how avoids (as it does not always in Walden) rugged-
individualist rhetoric. Rather, it is kept soberly in check 
by Thoreau’s consciousness of war and industrialization. 
He muses romantically, “Is not the bloom on fruits equivalent to that blue veil of air which distance gives to many objects, as to mountains in the horizon?[10] and allows as how the “tame and forgettable” apples cultivated by “pomological gentlemen” are eaten “with comparatively little zest and have no real tang or smack to them.”[11] But he admits that even the solitary walker must come home, and that the indoor life transforms perceptions: 

It is remarkable that the wild apple, which I praise as so spirited and racy when eaten in the fields or woods, being brought into the house, has frequently a harsh and crabbed taste. The Saunterer’s Apple not even the saunterer can eat in the house … for there you miss the November air, which is the sauce it is to be eaten with.[12]

Such recognition of rhetorical shades of gray extends to one of Thoreau’s favorite subjects, the schoolboy’s sentimental education in the woods. He grouses about the Parisian patrician who has never seen a huckleberry field nor needed the money he got from picking quarts there. But the pure-hearted country youth or proto-Huckleberry Finn is acknowledged, simultaneously, to be an apprentice in a far more complex and compromising system:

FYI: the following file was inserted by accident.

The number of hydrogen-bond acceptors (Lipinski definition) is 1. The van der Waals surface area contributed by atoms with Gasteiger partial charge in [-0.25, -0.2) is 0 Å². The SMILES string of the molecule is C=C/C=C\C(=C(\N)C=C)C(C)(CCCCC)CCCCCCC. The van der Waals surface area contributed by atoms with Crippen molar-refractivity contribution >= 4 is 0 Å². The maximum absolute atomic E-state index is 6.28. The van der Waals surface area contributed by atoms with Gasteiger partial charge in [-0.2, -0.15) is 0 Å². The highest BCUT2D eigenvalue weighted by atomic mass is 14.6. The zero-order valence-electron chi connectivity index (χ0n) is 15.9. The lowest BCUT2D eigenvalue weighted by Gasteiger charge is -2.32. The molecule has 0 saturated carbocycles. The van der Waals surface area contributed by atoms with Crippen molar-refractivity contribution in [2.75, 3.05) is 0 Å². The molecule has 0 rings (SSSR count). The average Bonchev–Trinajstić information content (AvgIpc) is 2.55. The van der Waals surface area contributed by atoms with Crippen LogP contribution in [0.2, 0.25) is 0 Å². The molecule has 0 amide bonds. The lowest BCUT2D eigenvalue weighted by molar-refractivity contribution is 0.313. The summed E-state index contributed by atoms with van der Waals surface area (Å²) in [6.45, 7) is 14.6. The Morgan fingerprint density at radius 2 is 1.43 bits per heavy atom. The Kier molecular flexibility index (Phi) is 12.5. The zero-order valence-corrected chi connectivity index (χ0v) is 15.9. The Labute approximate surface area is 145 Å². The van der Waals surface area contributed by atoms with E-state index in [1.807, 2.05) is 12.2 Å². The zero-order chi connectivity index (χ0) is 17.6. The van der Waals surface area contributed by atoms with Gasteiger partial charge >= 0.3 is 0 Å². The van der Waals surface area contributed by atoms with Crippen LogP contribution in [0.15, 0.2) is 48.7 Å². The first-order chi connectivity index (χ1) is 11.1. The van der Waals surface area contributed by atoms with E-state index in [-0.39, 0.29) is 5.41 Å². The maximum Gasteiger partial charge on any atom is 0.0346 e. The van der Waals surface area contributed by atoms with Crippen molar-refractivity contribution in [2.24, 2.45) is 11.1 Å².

Sometimes, just before reaching the spot, every boy rushed to the hillside, and hastily selecting a spot, shouted, “I speak for this place,” indicating its bounds, and another “I speak for that,” and so on; and this was sometimes considered good law for the huckleberry field. At any rate, it is a law similar to this by which we have taken possession of the territory of Indians and Mexicans.[13]

As Dean points out in his introduction, Wild Fruits responds to the exhortation in Emerson’s Nature (1836), which argues audaciously that “foregoing generations beheld God and nature face to face; we through their eyes. … Why should not we also enjoy an original relation to the universe?[14] Thoreau’s universe was comparatively narrow. He climbed Mount Katahdin (“Ktaadn”) in Maine, foraged in the dunes of the Cape, and ventured as far north as Quebec and west to Minnesota. He never crossed the Atlantic, nor saw the Pacific. Rather, his decades spent walking, rowing, and working in the ponds and hills neighboring Concord came to stand in for the erotic, expansive “kosmos” that Whitman identifies with the poetic self.[15]